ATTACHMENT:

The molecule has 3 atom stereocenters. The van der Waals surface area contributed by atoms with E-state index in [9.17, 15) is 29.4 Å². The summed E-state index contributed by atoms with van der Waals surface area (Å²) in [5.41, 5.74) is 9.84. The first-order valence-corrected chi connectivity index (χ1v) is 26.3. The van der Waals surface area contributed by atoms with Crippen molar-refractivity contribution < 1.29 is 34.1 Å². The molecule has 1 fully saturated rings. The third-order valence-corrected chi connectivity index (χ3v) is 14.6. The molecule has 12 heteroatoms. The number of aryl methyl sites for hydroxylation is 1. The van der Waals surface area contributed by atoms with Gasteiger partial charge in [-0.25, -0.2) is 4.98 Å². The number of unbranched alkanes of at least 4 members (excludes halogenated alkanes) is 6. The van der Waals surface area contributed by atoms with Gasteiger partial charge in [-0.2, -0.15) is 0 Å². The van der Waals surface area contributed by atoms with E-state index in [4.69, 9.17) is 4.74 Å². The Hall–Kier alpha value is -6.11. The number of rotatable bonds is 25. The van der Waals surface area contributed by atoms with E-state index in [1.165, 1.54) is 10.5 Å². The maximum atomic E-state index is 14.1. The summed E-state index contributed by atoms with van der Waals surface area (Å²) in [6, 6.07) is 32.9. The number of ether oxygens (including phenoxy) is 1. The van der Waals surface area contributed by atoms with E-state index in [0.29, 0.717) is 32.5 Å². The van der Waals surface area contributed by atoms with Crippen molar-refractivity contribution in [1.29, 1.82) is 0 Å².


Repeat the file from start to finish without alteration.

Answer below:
The molecule has 3 atom stereocenters. The van der Waals surface area contributed by atoms with E-state index in [9.17, 15) is 29.4 Å². The summed E-state index contributed by atoms with van der Waals surface area (Å²) in [5.41, 5.74) is 9.84. The first-order valence-corrected chi connectivity index (χ1v) is 26.3. The van der Waals surface area contributed by atoms with Crippen molar-refractivity contribution < 1.29 is 34.1 Å². The molecule has 1 fully saturated rings. The third-order valence-corrected chi connectivity index (χ3v) is 14.6. The molecule has 12 heteroatoms. The number of aryl methyl sites for hydroxylation is 1. The van der Waals surface area contributed by atoms with Gasteiger partial charge in [-0.25, -0.2) is 4.98 Å². The number of unbranched alkanes of at least 4 members (excludes halogenated alkanes) is 6. The van der Waals surface area contributed by atoms with Gasteiger partial charge in [-0.2, -0.15) is 0 Å². The van der Waals surface area contributed by atoms with E-state index in [4.69, 9.17) is 4.74 Å². The Hall–Kier alpha value is -6.11. The number of rotatable bonds is 25. The van der Waals surface area contributed by atoms with E-state index in [1.165, 1.54) is 10.5 Å². The maximum atomic E-state index is 14.1. The summed E-state index contributed by atoms with van der Waals surface area (Å²) in [6, 6.07) is 32.9. The number of ether oxygens (including phenoxy) is 1. The van der Waals surface area contributed by atoms with E-state index in [0.29, 0.717) is 32.5 Å². The van der Waals surface area contributed by atoms with Crippen molar-refractivity contribution in [1.29, 1.82) is 0 Å².